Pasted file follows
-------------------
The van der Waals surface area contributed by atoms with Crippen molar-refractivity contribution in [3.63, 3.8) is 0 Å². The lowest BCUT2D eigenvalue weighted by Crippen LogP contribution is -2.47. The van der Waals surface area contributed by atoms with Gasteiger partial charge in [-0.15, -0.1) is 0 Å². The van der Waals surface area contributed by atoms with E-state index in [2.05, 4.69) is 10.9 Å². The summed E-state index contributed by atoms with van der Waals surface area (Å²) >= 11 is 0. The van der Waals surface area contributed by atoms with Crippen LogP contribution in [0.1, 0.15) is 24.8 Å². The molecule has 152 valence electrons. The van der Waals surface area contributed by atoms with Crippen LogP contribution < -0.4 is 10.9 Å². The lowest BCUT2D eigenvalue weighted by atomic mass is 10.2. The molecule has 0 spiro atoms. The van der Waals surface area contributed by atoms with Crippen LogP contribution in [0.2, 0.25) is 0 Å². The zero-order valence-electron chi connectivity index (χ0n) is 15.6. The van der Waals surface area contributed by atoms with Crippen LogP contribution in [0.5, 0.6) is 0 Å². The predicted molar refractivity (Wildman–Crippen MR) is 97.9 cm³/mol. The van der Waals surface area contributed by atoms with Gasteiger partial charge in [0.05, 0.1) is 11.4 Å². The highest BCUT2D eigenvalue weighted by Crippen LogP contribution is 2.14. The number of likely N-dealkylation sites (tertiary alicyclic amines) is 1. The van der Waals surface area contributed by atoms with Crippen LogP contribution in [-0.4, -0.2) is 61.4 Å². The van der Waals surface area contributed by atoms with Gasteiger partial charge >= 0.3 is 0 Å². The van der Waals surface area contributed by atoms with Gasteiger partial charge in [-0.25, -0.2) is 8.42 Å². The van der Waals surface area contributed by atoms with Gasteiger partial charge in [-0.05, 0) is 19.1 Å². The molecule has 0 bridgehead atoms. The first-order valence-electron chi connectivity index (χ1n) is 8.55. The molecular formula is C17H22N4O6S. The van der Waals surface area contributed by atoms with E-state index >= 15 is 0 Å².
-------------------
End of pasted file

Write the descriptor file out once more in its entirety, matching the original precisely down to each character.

The van der Waals surface area contributed by atoms with Crippen molar-refractivity contribution in [3.63, 3.8) is 0 Å². The lowest BCUT2D eigenvalue weighted by Crippen LogP contribution is -2.47. The van der Waals surface area contributed by atoms with Gasteiger partial charge in [-0.15, -0.1) is 0 Å². The van der Waals surface area contributed by atoms with E-state index in [2.05, 4.69) is 10.9 Å². The summed E-state index contributed by atoms with van der Waals surface area (Å²) >= 11 is 0. The van der Waals surface area contributed by atoms with Crippen LogP contribution in [0.1, 0.15) is 24.8 Å². The molecule has 152 valence electrons. The van der Waals surface area contributed by atoms with Crippen LogP contribution < -0.4 is 10.9 Å². The lowest BCUT2D eigenvalue weighted by atomic mass is 10.2. The molecule has 0 spiro atoms. The van der Waals surface area contributed by atoms with Crippen LogP contribution in [0.2, 0.25) is 0 Å². The zero-order valence-electron chi connectivity index (χ0n) is 15.6. The van der Waals surface area contributed by atoms with Crippen LogP contribution in [0.5, 0.6) is 0 Å². The predicted molar refractivity (Wildman–Crippen MR) is 97.9 cm³/mol. The van der Waals surface area contributed by atoms with Gasteiger partial charge in [0.05, 0.1) is 11.4 Å². The highest BCUT2D eigenvalue weighted by Crippen LogP contribution is 2.14. The number of likely N-dealkylation sites (tertiary alicyclic amines) is 1. The van der Waals surface area contributed by atoms with Crippen LogP contribution in [-0.4, -0.2) is 61.4 Å². The van der Waals surface area contributed by atoms with Gasteiger partial charge >= 0.3 is 0 Å². The van der Waals surface area contributed by atoms with Gasteiger partial charge in [-0.25, -0.2) is 8.42 Å². The van der Waals surface area contributed by atoms with Gasteiger partial charge in [-0.05, 0) is 19.1 Å². The molecule has 0 bridgehead atoms. The first-order valence-electron chi connectivity index (χ1n) is 8.55. The molecular formula is C17H22N4O6S. The van der Waals surface area contributed by atoms with E-state index >= 15 is 0 Å².